Symptoms of fatigue and history of breast cancer raise clinicians’ concerns over development of a new primary cancer.
Ms. Q, a 70-year-old retired clinician, presented with a six-month history of weight loss (30 lb), falling down, fatigue, anorexia, low-grade fevers, and bloody stools. Her medical history was significant for mitral valve prolapse; infective endocarditis (IE) as a child; breast cancer in 1996 (stage 1) treated with segmental mastectomy, adjuvant radiation, and tamoxifen; osteoporosis; anemia; and thyroidectomy.
She reported no use of tobacco, alcohol, or illicit drugs. Her most recent colonoscopy (two years ago) was normal. Her medications included levothyroxine, ibandronate (Boniva), liothyronine (Cytomel), St. John’s wort, turmeric, ginger root, and citrus bioflavonoid.
Ms. Q’s vital signs were BP 100/56 mm Hg, pulse 84 beats per minute, respiration rate 18 breaths per minute, temperature 36.1°C, oxygen saturation 90% on 5L by nasal cannula, height 159 cm, and weight 45.3 kg. On physical examination, she was a well-developed, slightly emaciated female in no acute distress. Her speech was clear; her skin was pale, warm, and dry; and she was alert and oriented to person, time, and place. Extraocular motion was within normal limits, and pupils were equal, round, and reactive to light and accommodation. Oral mucosa was pale and moist. Auscultation revealed regular heart rate and rhythm without murmurs or heaves. First and second heart sounds were heard. Her lungs were clear to auscultation; respirations were not labored. A 4-cm×3-cm nontender, nonmobile, right axillary mass was present. The patient’s abdomen was concave and nontender; bowel sounds were normal. There were no masses or organomegaly. Neurologic examination showed an ataxic stance and gait to the right. Grips were equal and strong. Loss of proprioception was observed.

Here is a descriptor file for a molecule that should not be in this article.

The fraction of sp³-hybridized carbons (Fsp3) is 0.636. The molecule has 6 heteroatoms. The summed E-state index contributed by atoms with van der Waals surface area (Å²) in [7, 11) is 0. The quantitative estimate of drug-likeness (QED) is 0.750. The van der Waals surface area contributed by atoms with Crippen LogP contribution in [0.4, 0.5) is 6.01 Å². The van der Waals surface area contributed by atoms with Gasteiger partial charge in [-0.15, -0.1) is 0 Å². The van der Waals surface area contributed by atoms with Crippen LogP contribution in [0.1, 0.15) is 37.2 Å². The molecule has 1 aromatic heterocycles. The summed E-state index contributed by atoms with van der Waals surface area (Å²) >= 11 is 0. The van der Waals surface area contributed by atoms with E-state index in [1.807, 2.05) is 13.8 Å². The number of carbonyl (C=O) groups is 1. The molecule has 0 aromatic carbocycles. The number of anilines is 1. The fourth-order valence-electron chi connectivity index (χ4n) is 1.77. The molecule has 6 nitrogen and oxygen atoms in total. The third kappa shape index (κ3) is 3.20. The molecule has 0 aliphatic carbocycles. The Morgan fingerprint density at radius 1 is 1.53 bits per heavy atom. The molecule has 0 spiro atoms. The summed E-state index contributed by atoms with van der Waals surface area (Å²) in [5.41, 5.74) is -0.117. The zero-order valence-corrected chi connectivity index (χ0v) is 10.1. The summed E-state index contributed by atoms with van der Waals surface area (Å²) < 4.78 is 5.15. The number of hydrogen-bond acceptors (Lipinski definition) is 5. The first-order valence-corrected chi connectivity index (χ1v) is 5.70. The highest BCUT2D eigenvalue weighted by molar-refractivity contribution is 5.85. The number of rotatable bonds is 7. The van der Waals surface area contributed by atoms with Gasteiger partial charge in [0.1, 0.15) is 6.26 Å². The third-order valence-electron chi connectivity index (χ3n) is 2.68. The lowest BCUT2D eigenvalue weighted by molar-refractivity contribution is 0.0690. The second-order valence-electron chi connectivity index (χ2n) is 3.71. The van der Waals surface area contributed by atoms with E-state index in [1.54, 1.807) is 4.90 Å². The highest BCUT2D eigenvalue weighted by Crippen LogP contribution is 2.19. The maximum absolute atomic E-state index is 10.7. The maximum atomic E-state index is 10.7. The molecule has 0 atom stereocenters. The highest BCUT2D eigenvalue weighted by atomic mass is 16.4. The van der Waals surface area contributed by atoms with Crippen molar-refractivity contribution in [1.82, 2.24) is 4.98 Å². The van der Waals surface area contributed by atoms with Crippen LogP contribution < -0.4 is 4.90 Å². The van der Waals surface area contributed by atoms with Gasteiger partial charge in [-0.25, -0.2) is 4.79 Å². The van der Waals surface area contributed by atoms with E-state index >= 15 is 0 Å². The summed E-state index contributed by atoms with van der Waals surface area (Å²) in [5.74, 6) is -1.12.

Stools were grossly positive for blood. Labs revealed hemoglobin 7.2 g/dL, hematocrit 21.1%, WBCs 9.6×109/L, neutrophils 7.79×109/L, mean corpuscular volume 91.4 fL, international normalized ratio 1.31, and thyroid-stimulating hormone 0.11 µIU/mL. No abnormalities were seen in her electrolytes or liver function tests. A peripheral blood smear was negative as were blood cultures for bacteria, fungal cultures, and coccidioidomycosis.
The patient’s history was worrisome for metastasis of her breast cancer from 12 years ago or possibly a new primary cancer. Esophagogastroduodenscopy showed a mass in the stomach, and biopsy revealed metastatic signet-ring cell adenocarcinoma of the breast. A whole-body scan revealed multiple suspicious areas for metastasis. A CT of the brain showed numerous low-density lesions. MRI of the brain demonstrated punctuate emboli in the frontal, parietal, and occipital lobes, as well as in the cerebellum.